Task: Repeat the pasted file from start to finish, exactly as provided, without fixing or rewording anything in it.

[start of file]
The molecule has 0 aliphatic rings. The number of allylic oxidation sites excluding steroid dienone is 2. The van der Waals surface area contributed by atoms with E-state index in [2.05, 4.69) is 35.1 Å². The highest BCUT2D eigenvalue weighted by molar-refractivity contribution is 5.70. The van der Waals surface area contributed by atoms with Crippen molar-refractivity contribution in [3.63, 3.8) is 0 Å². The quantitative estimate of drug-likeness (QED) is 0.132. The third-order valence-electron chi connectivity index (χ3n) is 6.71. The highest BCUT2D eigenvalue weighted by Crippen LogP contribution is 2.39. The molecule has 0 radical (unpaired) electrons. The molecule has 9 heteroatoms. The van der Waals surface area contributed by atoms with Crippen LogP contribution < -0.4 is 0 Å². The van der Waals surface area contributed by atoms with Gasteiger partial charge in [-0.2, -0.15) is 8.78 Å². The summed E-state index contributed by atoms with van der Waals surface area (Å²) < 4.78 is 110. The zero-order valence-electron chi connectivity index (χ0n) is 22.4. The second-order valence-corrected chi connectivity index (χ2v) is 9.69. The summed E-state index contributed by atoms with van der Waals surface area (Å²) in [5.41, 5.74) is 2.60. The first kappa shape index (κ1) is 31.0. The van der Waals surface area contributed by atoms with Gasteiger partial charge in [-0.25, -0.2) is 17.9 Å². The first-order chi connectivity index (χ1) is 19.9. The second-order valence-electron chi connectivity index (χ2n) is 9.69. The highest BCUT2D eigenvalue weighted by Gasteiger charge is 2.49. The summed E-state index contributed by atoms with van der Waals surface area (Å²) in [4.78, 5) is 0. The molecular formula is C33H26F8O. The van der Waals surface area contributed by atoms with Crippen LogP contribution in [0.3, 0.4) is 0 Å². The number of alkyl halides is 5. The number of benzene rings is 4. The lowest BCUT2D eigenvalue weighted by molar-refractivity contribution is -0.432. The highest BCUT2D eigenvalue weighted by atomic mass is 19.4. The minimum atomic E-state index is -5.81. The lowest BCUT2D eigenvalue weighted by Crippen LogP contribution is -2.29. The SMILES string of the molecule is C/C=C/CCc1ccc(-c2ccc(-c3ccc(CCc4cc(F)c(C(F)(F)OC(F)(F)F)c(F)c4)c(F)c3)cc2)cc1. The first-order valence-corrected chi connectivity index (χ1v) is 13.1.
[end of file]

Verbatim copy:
The molecule has 0 aliphatic rings. The number of allylic oxidation sites excluding steroid dienone is 2. The van der Waals surface area contributed by atoms with E-state index in [2.05, 4.69) is 35.1 Å². The highest BCUT2D eigenvalue weighted by molar-refractivity contribution is 5.70. The van der Waals surface area contributed by atoms with Crippen molar-refractivity contribution in [3.63, 3.8) is 0 Å². The quantitative estimate of drug-likeness (QED) is 0.132. The third-order valence-electron chi connectivity index (χ3n) is 6.71. The highest BCUT2D eigenvalue weighted by Crippen LogP contribution is 2.39. The molecule has 0 radical (unpaired) electrons. The molecule has 9 heteroatoms. The van der Waals surface area contributed by atoms with Crippen LogP contribution < -0.4 is 0 Å². The van der Waals surface area contributed by atoms with Gasteiger partial charge in [-0.2, -0.15) is 8.78 Å². The summed E-state index contributed by atoms with van der Waals surface area (Å²) < 4.78 is 110. The zero-order valence-electron chi connectivity index (χ0n) is 22.4. The second-order valence-corrected chi connectivity index (χ2v) is 9.69. The summed E-state index contributed by atoms with van der Waals surface area (Å²) in [5.41, 5.74) is 2.60. The first kappa shape index (κ1) is 31.0. The van der Waals surface area contributed by atoms with Gasteiger partial charge in [-0.25, -0.2) is 17.9 Å². The first-order chi connectivity index (χ1) is 19.9. The second-order valence-electron chi connectivity index (χ2n) is 9.69. The highest BCUT2D eigenvalue weighted by Gasteiger charge is 2.49. The summed E-state index contributed by atoms with van der Waals surface area (Å²) in [4.78, 5) is 0. The molecular formula is C33H26F8O. The van der Waals surface area contributed by atoms with Crippen LogP contribution in [0.3, 0.4) is 0 Å². The number of alkyl halides is 5. The number of benzene rings is 4. The lowest BCUT2D eigenvalue weighted by molar-refractivity contribution is -0.432. The highest BCUT2D eigenvalue weighted by atomic mass is 19.4. The minimum atomic E-state index is -5.81. The lowest BCUT2D eigenvalue weighted by Crippen LogP contribution is -2.29. The SMILES string of the molecule is C/C=C/CCc1ccc(-c2ccc(-c3ccc(CCc4cc(F)c(C(F)(F)OC(F)(F)F)c(F)c4)c(F)c3)cc2)cc1. The first-order valence-corrected chi connectivity index (χ1v) is 13.1.